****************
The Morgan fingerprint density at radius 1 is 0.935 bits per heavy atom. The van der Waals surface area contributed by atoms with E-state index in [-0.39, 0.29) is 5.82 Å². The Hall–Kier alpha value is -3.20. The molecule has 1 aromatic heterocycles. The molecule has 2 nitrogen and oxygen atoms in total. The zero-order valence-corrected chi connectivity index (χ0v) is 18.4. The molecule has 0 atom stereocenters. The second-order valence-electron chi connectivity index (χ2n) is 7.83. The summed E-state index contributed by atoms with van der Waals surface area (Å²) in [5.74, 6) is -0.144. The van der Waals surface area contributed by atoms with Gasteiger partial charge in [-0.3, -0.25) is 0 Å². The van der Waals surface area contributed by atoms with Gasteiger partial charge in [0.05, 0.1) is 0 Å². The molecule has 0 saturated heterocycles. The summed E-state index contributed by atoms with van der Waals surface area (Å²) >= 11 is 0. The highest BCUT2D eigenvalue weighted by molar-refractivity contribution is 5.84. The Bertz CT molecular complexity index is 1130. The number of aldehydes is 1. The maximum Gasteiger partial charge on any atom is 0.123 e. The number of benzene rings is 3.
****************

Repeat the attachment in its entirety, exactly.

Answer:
The Morgan fingerprint density at radius 1 is 0.935 bits per heavy atom. The van der Waals surface area contributed by atoms with E-state index in [-0.39, 0.29) is 5.82 Å². The Hall–Kier alpha value is -3.20. The molecule has 1 aromatic heterocycles. The molecule has 2 nitrogen and oxygen atoms in total. The zero-order valence-corrected chi connectivity index (χ0v) is 18.4. The molecule has 0 atom stereocenters. The second-order valence-electron chi connectivity index (χ2n) is 7.83. The summed E-state index contributed by atoms with van der Waals surface area (Å²) in [5.74, 6) is -0.144. The van der Waals surface area contributed by atoms with Gasteiger partial charge in [-0.3, -0.25) is 0 Å². The van der Waals surface area contributed by atoms with Gasteiger partial charge in [0.05, 0.1) is 0 Å². The molecule has 0 saturated heterocycles. The summed E-state index contributed by atoms with van der Waals surface area (Å²) >= 11 is 0. The highest BCUT2D eigenvalue weighted by molar-refractivity contribution is 5.84. The Bertz CT molecular complexity index is 1130. The number of aldehydes is 1. The maximum Gasteiger partial charge on any atom is 0.123 e. The number of benzene rings is 3.